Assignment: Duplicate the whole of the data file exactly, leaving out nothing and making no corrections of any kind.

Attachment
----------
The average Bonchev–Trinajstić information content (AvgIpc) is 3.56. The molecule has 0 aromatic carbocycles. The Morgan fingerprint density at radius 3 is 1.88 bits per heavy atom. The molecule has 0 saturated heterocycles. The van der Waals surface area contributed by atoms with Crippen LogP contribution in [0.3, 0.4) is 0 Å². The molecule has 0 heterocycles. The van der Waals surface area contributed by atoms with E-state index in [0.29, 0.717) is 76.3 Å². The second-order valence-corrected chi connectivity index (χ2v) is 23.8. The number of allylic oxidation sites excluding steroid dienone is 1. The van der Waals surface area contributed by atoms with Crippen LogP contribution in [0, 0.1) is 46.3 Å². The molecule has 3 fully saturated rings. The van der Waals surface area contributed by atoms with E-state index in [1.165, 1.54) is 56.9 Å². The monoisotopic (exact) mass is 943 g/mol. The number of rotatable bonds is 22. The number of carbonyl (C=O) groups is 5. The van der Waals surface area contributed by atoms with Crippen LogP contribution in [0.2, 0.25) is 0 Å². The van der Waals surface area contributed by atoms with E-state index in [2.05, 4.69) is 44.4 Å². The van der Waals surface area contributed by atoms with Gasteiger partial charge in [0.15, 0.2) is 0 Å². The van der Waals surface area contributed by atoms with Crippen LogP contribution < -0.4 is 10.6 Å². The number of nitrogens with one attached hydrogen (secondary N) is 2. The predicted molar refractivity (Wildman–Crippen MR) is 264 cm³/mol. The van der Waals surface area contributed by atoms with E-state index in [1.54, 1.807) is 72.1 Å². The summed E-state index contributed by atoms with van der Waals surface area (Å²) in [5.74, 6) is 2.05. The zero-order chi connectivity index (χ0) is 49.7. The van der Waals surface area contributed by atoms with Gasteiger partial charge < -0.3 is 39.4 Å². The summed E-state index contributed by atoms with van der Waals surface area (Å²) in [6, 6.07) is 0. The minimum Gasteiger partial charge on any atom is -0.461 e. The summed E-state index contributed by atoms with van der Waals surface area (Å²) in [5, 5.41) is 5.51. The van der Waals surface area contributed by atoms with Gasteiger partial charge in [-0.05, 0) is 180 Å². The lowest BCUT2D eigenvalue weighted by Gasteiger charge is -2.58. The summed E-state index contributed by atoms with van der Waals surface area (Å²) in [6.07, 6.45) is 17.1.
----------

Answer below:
The average Bonchev–Trinajstić information content (AvgIpc) is 3.56. The molecule has 0 aromatic carbocycles. The Morgan fingerprint density at radius 3 is 1.88 bits per heavy atom. The molecule has 0 saturated heterocycles. The van der Waals surface area contributed by atoms with Crippen LogP contribution in [0.3, 0.4) is 0 Å². The molecule has 0 heterocycles. The van der Waals surface area contributed by atoms with E-state index in [0.29, 0.717) is 76.3 Å². The second-order valence-corrected chi connectivity index (χ2v) is 23.8. The number of allylic oxidation sites excluding steroid dienone is 1. The van der Waals surface area contributed by atoms with Crippen LogP contribution in [0, 0.1) is 46.3 Å². The molecule has 3 fully saturated rings. The van der Waals surface area contributed by atoms with E-state index in [1.165, 1.54) is 56.9 Å². The monoisotopic (exact) mass is 943 g/mol. The number of rotatable bonds is 22. The number of carbonyl (C=O) groups is 5. The van der Waals surface area contributed by atoms with Crippen LogP contribution in [0.2, 0.25) is 0 Å². The van der Waals surface area contributed by atoms with E-state index in [2.05, 4.69) is 44.4 Å². The van der Waals surface area contributed by atoms with Gasteiger partial charge in [0.15, 0.2) is 0 Å². The van der Waals surface area contributed by atoms with Crippen LogP contribution < -0.4 is 10.6 Å². The number of nitrogens with one attached hydrogen (secondary N) is 2. The predicted molar refractivity (Wildman–Crippen MR) is 264 cm³/mol. The van der Waals surface area contributed by atoms with E-state index in [1.54, 1.807) is 72.1 Å². The summed E-state index contributed by atoms with van der Waals surface area (Å²) in [5.74, 6) is 2.05. The zero-order chi connectivity index (χ0) is 49.7. The van der Waals surface area contributed by atoms with Gasteiger partial charge < -0.3 is 39.4 Å². The summed E-state index contributed by atoms with van der Waals surface area (Å²) in [6, 6.07) is 0. The minimum Gasteiger partial charge on any atom is -0.461 e. The summed E-state index contributed by atoms with van der Waals surface area (Å²) in [5, 5.41) is 5.51. The van der Waals surface area contributed by atoms with Gasteiger partial charge in [-0.05, 0) is 180 Å². The lowest BCUT2D eigenvalue weighted by Gasteiger charge is -2.58. The summed E-state index contributed by atoms with van der Waals surface area (Å²) in [6.07, 6.45) is 17.1.